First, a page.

How is That Frugal?

I get a lot of surprise when people read my posts about food, from what we eat overall to what we eat specifically, because I say it’s frugal. They see things like “London Broil,” or “Grass-fed local” and say, “But that’s so expensive.”  And they are right, it is expensive. Which is why you don’t sit down and eat a huge slab of it.

How is it frugal to eat this way? Let me break it down:

1. My definition of frugal is not: as much consumable calories as I can get for as little money as I can spend. My definition is: as much quality nutrition as I can get in as ecologically sustainable manner as I can mange, within a budget. This means making choices. For example, we eat a lot of vegetarian meals, which are cheaper than meat, so we can afford to buy quality meats.

2. At some point, this country is going to have to start paying the real cost of food. That is not what you are paying when you purchase many items at the store. The government is paying a large portion of the actual cost for you, in the form of subsidies, which go to large companies for the most part. I believe it is more cost-effective to buy food locally, to keep the money within the community rather than send it to some corporate honcho somewhere. This is a long-term outlook, of course, but buying “cheap” food just contributes to a larger problem that is going to come back to bite us in the butt.

3. Being sick and/or fat is not frugal. The saying goes “you can pay now, or you can pay later.” I’ll pay now, thanks. Staying at a healthy weight and keeping as many crappy chemicals as I reasonably can out of my body is a worthwhile expenditure to me. If that means eating less so I ca afford better food, so be it.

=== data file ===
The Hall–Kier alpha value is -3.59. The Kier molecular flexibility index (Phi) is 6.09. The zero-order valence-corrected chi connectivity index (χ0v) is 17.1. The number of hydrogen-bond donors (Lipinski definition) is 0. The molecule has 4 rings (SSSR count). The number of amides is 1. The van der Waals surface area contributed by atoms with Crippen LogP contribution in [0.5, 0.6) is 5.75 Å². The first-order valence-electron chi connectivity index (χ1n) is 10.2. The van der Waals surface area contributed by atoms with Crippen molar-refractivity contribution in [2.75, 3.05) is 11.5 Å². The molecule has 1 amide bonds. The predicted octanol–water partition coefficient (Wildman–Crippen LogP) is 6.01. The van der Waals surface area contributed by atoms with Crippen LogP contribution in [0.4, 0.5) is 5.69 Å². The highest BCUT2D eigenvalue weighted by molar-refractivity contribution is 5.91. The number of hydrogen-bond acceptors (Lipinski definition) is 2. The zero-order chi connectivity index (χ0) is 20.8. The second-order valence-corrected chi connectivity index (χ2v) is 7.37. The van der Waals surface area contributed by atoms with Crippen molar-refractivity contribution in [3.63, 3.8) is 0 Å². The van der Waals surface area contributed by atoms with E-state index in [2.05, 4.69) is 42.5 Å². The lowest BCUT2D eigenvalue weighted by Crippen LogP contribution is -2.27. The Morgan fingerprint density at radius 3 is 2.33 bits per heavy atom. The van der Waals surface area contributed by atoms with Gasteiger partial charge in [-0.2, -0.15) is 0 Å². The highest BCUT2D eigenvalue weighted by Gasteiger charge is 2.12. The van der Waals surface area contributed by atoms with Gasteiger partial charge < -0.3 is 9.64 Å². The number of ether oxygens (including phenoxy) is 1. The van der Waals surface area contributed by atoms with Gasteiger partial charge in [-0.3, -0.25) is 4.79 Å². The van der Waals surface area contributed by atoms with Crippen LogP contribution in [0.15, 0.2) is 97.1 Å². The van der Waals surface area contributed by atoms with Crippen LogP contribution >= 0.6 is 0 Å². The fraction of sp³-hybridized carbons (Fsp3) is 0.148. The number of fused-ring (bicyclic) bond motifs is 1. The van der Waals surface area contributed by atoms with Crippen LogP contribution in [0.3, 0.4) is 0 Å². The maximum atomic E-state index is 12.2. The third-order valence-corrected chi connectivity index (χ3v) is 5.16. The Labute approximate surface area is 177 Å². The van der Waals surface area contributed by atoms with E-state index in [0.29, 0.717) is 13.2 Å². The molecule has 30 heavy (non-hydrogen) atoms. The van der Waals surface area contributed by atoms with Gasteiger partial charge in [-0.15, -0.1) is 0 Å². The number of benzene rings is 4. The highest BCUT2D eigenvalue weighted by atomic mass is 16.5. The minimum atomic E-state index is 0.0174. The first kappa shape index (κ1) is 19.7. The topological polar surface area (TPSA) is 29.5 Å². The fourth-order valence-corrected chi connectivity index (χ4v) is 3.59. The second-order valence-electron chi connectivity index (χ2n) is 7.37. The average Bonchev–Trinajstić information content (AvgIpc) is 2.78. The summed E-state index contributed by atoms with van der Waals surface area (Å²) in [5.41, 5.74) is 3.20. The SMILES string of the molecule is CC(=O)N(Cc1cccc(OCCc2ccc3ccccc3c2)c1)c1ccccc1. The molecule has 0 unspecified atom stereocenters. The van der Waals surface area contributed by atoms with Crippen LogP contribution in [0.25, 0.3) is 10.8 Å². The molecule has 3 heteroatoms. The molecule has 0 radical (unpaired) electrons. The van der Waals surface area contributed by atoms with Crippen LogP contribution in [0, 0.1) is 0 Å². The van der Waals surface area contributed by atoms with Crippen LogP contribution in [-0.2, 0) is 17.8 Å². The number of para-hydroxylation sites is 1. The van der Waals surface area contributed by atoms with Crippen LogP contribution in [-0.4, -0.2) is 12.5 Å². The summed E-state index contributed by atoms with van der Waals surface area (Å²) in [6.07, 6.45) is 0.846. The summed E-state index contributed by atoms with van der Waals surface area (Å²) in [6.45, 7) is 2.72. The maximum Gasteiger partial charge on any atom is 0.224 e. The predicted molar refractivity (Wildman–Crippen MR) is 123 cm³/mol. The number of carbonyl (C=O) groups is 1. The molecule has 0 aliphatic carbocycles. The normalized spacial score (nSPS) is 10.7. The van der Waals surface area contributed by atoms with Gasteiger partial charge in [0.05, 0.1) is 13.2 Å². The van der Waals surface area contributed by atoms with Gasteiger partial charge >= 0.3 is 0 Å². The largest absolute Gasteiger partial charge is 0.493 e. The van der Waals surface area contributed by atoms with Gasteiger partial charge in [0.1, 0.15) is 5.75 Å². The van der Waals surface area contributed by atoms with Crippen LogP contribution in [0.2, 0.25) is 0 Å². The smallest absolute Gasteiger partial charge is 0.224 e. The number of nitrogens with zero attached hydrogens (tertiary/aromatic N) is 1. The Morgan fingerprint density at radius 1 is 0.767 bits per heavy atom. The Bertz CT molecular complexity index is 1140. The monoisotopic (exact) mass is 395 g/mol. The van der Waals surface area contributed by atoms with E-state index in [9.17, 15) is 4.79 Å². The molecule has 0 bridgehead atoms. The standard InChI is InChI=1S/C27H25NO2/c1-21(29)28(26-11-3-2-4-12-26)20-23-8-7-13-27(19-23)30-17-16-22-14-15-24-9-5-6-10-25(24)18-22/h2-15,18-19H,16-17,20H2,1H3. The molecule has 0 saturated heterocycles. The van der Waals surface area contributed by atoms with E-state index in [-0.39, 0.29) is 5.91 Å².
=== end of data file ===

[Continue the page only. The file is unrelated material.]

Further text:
As Thadd says, “Good, Fast, Cheap: Pick Two.” We choose Good and Cheap, which means it’s definitely not fast. There’s lots of planning involved, and I’ve learned to be a Master Food Organizer (hey, I think I’ll trademark that and start giving classes on how to become one!). It takes a very strong commitment, and it sometimes means giving up other things.  We all have decisions to make regarding food, and this is what works for us. We don’t eat like typical Americans by a long shot.  Our average food expenditure each week is about $70-80 for the two of us, but it takes a LOT of work to keep it that way. Mostly, that work is cooking, and finding good recipes that use less expensive ingredients. We go through a lot of lentils and beans, but we don’t do it grudgingly.  We have learned great recipe for these ingredients so that it is something we look forward to.

And, we enjoy the size of our grocery bill while we enjoy the food!

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2 responses to “How is That Frugal?

  • Gaylin

    Another facet of the problem, I think, is that people who start to become foodies understand the seduction that must occur to get someone to feel the emotion and appreciate the art of food. Sometimes we play at words as we start to get really excited about food. For example, which sounds better: “A grilled cheese sandwich on white bread.” or “Toasted Manchet Slices with Gruyere.” The most pedestrian of meals can *sound* expensive even when they cost pennies. When someone asks how we can afford eating like we do, we may do well to explain this idea to them. When they’re ready, of course. Until then, I’m going to continue to munch away on my Gallette of Shredded Zucchini with Two Artisanal Cheeses (zucchini cheese pie).

  • shwankie

    Gaylin, you are absolutely right! I think the fact that we also do a lot of ethnic food adds to this, since tonight I’m having falafel and mujadara, which is essentially baked chickpea balls and lentil, rice & onion pilaf!

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